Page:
Confronting prejudice, a high school incident with lack of accessible transportation


The transportation part of it was not so good, because you would sometimes be waiting there for two hours, and the vehicle wouldn't come and you'd be calling. That was less than thrilling. Graduating, that was fine. Looking for a job was not so fine. This is pre any laws that protected people with disabilities in our city or in our state. It was an eye-opening experience, because you're basically raised with this idea we're all equal, and democracy, and everybody gets--if you work hard, and you have the skills and abilities, then you get the job. I mean, I knew certainly there was racism, because the civil rights movement was really flourishing then, through the sixties and all. I still believed as long as I had the skills that was the other reason too for wanting to go to college I knew I needed an edge. The disability was going to be a reality that some people were going to have difficulties with. I just didn't know how difficult their difficulties would be.


When did you become aware of that?


Growing up--it's funny because it's different from Judy's [Heumann] experience. Judy went to Camp Gened. That has certain advantages. You know how there are mountain people and there are shore people? We were shore people. I had an aunt who had a house in Sag Harbor, so we went out to my aunt's house. My father had two weeks vacation. We all went out for two weeks to the country, and we went swimming and all.

I never wanted to go to disabled camp. I always felt like I want to be with people I know. Not just that I'm disabled, and I go to this special camp. It never appealed to me. I kind of felt like I should be able to go with whomever I want to go. The advantage, though, of Judy's experience as opposed to mine is that you got to do maybe in some ways more things, because they made things accessible, in a constrained environment, but you got to do more activities than maybe I would have done. We went clamming. We went fishing. We went swimming. That kind of stuff. But you had to be carried because things weren't accessible. I knew there were times when I would be left out of some things, because, like for example--my mother didn't drive, so if you wanted to go to the beach, you had to walk to the beach. It was too long a walk to do it in a wheelchair, except for this local little beach, which we didn't like as much. It was more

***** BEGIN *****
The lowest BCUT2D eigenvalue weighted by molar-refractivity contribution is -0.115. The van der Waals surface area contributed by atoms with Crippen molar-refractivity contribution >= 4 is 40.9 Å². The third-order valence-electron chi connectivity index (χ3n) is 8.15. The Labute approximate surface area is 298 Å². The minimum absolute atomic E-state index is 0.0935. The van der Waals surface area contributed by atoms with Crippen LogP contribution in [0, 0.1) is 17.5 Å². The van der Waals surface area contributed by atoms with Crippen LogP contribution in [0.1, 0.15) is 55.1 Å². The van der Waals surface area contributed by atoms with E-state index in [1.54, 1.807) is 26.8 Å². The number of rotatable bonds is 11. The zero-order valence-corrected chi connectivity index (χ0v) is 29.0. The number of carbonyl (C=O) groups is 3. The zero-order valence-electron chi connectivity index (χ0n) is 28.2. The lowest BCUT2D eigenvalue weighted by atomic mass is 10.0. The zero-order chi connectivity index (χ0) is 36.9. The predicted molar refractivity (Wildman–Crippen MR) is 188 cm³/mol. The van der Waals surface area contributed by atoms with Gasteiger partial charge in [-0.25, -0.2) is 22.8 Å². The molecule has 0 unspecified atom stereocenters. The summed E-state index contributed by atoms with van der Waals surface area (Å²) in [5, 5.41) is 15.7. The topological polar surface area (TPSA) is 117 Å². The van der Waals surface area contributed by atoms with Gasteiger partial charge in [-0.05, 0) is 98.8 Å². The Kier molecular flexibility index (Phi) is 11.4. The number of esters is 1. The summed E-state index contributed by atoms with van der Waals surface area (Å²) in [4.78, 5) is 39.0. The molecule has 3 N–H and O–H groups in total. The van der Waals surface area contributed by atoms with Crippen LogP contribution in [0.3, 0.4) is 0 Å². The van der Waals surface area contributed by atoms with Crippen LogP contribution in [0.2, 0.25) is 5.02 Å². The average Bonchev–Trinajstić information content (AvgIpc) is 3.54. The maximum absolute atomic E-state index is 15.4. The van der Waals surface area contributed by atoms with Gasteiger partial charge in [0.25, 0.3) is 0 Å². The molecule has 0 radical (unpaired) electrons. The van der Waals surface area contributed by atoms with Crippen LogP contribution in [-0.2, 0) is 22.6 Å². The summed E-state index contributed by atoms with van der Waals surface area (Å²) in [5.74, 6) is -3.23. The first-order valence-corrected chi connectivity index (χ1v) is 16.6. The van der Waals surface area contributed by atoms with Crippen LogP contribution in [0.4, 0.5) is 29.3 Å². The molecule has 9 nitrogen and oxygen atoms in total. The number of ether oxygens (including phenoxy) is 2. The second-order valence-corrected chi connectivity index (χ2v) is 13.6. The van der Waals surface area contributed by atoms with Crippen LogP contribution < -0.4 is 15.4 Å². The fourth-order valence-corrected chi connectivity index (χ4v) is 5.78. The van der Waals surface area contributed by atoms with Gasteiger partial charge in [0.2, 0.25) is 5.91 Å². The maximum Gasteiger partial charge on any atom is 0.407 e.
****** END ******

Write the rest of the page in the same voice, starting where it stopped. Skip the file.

of a clamming beach. There would be things like that that you would know you would be left out of certain things.

But, when I went to high school, I felt it was unfair that the transportation didn't allow me to do the extracurricular activities that I might have chosen if I had more choices. One time, the bus operators went on strike, well, they were doing slowdowns, and we had been kept waiting for hours this one time. I just felt it was really unfair that we, who didn't have choices--like we couldn't just say, "I'll go take the bus home." So when the bus came, I remember Mr. Greenberg was waiting, and I said, "I'm not going. They kept us waiting; they can wait for me." [laughter] He said, "Denise, please, you have to go to the bus." So he went to pull my wheelchair, and I had my braces, so I locked my knees and I just stood up and I said, "I'm not going," and he says--